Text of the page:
July 24, 2009
Update from Washington, DC
Congress started off this week with the goal of advancing health care reform financing options in preparation for an overall vote on reform measures before their August recess. By the end of the week, however, it became clear to House and Senate leaders – as well as the President – that they would not meet that deadline. Instead they plan to continue negotiations through August and into September when they will try again to garner the votes they need to pass a comprehensive health care reform measure.
This slight “slow down” has allowed everyone to catch their breath and focus on completing the remaining FY10 spending bills.
The House is currently debating the Labor-HHS-Education spending bill on the floor and will likely vote on that final measure later today. This follows the passage of the Transportation-HUD bill yesterday. This leaves the FY10 Defense bill as the final spending measure in front of the House, which they will take action on next week.
The Senate, meanwhile, continues to trail the House in their progress on spending measures. On Monday they will take up the FY10 Energy & Water bill followed by action on their Agriculture and Military Construction-VA bills. In addition to the Senate floor action on Energy-Water, the Senate Appropriations Committee next week plans to mark up another two of its bills: Transportation-HUD and Labor-HHS-Education. That will leave just Defense, which may not occur until after the August recess.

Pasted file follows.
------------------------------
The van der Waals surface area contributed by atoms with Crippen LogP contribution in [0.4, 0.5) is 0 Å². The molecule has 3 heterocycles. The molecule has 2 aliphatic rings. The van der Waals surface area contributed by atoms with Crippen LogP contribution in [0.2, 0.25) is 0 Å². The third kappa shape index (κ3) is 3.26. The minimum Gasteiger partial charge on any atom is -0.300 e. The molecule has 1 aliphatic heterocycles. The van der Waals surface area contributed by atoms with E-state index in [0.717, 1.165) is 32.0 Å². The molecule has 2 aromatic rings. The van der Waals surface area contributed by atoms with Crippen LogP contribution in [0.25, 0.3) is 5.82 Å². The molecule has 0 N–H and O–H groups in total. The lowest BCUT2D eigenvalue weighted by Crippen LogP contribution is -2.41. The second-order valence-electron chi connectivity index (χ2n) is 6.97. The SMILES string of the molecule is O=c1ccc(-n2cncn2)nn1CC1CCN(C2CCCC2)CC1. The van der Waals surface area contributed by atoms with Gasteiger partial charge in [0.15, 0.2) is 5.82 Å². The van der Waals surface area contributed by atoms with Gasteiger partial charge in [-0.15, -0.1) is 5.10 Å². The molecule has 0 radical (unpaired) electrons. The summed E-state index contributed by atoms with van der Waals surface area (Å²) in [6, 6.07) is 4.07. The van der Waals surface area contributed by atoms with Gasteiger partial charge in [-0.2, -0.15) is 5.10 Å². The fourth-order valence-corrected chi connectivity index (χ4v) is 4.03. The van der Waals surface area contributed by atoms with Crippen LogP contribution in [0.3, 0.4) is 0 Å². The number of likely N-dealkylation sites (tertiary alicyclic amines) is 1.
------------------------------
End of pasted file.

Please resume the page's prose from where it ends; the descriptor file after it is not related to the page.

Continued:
The House and Senate will also continue negotiations over climate legislation. The urgency on this issue is not as intense as it has been on health care reform and several members on both sides of the aisle seem to agree that this legislation will move after health care – sometime in the fall.
While the Office of Federal Relations continues to monitor progress on all of these fronts, we are also beginning to look forward to August when many of our Delegation Members and their staff will return to the state. They will likely focus their activities on meetings and other events focused on the current health care debate as well as continuing to seek feedback from constituencies on how best to craft climate change legislation.
At the same time, we are beginning to talk with Congressional staff about their availability to be on campus for various meetings, briefings, and tours. Please let us know if you are interested in inviting Members or their staff to campus for a particular event or if you would like to help organize a tour/briefing for your program area. We’re here and happy to help coordinate schedules so that we can maximize the time that Congressional staff will give us for these activities.
Christy Gullion, Director